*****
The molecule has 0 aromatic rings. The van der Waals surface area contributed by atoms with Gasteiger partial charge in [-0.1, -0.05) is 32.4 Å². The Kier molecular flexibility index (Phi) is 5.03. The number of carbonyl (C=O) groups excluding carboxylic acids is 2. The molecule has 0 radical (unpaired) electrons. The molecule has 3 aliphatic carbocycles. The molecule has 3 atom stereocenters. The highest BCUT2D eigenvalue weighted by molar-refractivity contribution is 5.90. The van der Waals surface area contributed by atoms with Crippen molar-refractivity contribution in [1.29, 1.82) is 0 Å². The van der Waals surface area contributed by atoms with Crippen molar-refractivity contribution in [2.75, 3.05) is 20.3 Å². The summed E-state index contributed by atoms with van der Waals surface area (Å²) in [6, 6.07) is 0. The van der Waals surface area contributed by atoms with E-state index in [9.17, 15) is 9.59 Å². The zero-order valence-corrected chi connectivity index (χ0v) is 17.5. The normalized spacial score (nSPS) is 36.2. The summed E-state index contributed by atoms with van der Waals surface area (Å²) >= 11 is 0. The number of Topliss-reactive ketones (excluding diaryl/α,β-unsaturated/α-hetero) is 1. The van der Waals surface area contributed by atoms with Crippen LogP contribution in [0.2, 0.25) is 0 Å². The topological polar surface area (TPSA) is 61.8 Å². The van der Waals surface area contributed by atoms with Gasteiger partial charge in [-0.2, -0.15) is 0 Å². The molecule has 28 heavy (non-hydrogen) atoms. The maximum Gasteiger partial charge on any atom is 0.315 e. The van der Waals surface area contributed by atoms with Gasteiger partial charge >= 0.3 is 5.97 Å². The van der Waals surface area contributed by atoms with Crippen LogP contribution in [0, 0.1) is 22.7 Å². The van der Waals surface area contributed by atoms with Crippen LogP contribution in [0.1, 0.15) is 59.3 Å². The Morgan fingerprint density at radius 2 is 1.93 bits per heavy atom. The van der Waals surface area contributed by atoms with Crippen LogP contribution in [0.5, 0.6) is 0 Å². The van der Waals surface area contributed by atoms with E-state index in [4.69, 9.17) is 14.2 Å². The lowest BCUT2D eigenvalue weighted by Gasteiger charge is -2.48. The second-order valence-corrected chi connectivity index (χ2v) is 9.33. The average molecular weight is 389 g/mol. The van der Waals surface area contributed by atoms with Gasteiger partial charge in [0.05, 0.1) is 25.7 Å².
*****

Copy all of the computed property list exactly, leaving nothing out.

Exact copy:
The molecule has 0 aromatic rings. The van der Waals surface area contributed by atoms with Gasteiger partial charge in [-0.1, -0.05) is 32.4 Å². The Kier molecular flexibility index (Phi) is 5.03. The number of carbonyl (C=O) groups excluding carboxylic acids is 2. The molecule has 0 radical (unpaired) electrons. The molecule has 3 aliphatic carbocycles. The molecule has 3 atom stereocenters. The highest BCUT2D eigenvalue weighted by molar-refractivity contribution is 5.90. The van der Waals surface area contributed by atoms with Crippen molar-refractivity contribution in [1.29, 1.82) is 0 Å². The van der Waals surface area contributed by atoms with Crippen molar-refractivity contribution in [2.75, 3.05) is 20.3 Å². The summed E-state index contributed by atoms with van der Waals surface area (Å²) in [6, 6.07) is 0. The van der Waals surface area contributed by atoms with E-state index in [9.17, 15) is 9.59 Å². The zero-order valence-corrected chi connectivity index (χ0v) is 17.5. The normalized spacial score (nSPS) is 36.2. The summed E-state index contributed by atoms with van der Waals surface area (Å²) >= 11 is 0. The number of Topliss-reactive ketones (excluding diaryl/α,β-unsaturated/α-hetero) is 1. The van der Waals surface area contributed by atoms with Crippen LogP contribution in [0.2, 0.25) is 0 Å². The topological polar surface area (TPSA) is 61.8 Å². The van der Waals surface area contributed by atoms with Gasteiger partial charge in [-0.2, -0.15) is 0 Å². The molecule has 28 heavy (non-hydrogen) atoms. The maximum Gasteiger partial charge on any atom is 0.315 e. The van der Waals surface area contributed by atoms with Gasteiger partial charge >= 0.3 is 5.97 Å². The van der Waals surface area contributed by atoms with Crippen LogP contribution in [0, 0.1) is 22.7 Å². The van der Waals surface area contributed by atoms with Crippen LogP contribution in [0.1, 0.15) is 59.3 Å². The Morgan fingerprint density at radius 2 is 1.93 bits per heavy atom. The van der Waals surface area contributed by atoms with Crippen LogP contribution in [0.5, 0.6) is 0 Å². The van der Waals surface area contributed by atoms with E-state index in [4.69, 9.17) is 14.2 Å². The lowest BCUT2D eigenvalue weighted by Gasteiger charge is -2.48. The second-order valence-corrected chi connectivity index (χ2v) is 9.33. The average molecular weight is 389 g/mol. The van der Waals surface area contributed by atoms with Gasteiger partial charge in [0.05, 0.1) is 25.7 Å².